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User Experience

My response: “Lorem Ipsum Fails: Why Real Graphic Designers and Advertisers Use Real Content by Paul Barth”

I feel like real content is the fastest way to get your layout, headlines, fonts, possibly images, red-lined and marked up with unnecessary comments about the content that are irrelevant to the mission critical task of making visual decisions. This article is nice, but misguided. Lorem ipsum requires one conversation with the client about its purpose, not a hundred conversations like, “Oh, we’ve moved this to the Dallas market,” or “Oops, he doesn’t work here anymore.,” or “I think we’re going to nix the British spelling of colour for this piece.” All of the comments may be for another party or stage of production and ultimately influence stakeholder decision to choose the wrong layout based on too much content editing in the mocks.

An otherwise five-minute meeting can easily become a pet-peeve soapbox about dated copy, and when you’re just trying to get a template approved, this is counter productive.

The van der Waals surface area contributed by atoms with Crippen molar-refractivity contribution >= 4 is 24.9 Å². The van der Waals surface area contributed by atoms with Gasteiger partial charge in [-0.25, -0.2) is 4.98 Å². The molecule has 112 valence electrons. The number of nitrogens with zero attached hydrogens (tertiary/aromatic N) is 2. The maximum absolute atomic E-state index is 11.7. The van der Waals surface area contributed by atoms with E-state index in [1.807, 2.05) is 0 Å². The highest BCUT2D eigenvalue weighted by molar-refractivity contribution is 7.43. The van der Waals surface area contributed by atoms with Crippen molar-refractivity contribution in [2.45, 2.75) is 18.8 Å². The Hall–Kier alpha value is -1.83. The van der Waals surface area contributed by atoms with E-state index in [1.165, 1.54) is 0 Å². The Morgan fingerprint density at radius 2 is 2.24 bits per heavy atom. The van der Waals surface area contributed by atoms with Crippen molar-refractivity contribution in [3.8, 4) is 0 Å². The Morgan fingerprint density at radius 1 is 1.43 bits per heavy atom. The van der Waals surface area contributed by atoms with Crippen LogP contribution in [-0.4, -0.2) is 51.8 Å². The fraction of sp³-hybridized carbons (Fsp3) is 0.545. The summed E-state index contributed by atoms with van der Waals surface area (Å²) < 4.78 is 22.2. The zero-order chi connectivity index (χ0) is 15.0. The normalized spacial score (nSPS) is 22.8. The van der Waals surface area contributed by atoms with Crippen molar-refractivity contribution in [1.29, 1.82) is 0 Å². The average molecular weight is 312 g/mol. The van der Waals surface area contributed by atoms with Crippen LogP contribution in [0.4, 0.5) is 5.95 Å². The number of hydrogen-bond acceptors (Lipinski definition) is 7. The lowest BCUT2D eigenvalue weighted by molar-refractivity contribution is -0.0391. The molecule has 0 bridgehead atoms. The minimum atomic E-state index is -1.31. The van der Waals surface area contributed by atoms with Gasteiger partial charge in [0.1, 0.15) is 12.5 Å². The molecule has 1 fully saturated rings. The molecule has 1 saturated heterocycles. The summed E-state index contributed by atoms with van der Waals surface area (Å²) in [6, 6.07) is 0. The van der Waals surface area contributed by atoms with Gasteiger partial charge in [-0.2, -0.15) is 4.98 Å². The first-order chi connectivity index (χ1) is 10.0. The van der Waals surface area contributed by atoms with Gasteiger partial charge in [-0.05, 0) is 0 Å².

This is a response to: https://generatedesign.com/lorem-ipsum-fails-why-real-graphic-designers-and-advertisers-use-real-content/

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User Experience

The Giff vs. Jiff battle rages on…

This year I realized that the Graphics Interchange Format is likely here to stay.

So how do you pronounce GIF when your friends send you an animated five seconds from Harold and Kumar?

If something is done in a jiffy, it’s done quickly, an advantage of the GIF.

The format creator is on record calling it a jiff.

If you go to the gym and see Jim but do a jig at your gig, then what?

Here’s why I now say Giff.

‘Graphic’ starts with a hard G.

Gin is a great gift. Do you get my gist? The only word in the English language that starts with G-I-F is gift, with a hard G. No jiffed with a J.

Last, if you take all logical spellings of the term, you get GIF, GIFF, JIF, and JIFF. Mathematically, if you pronounce G-I-F with a soft G or J sound, there’s literally no way to spell the hard G version and at least four ways to spell jiff.

So what do you think? How did you read the name when you started the article, and then when you finished.

GIF?

Next week: J-pedge.

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Portfolio

UTD Research Redesign 2010

UT Dallas Office of Research Homepage Redesign 2010

Design, Photography and Copy.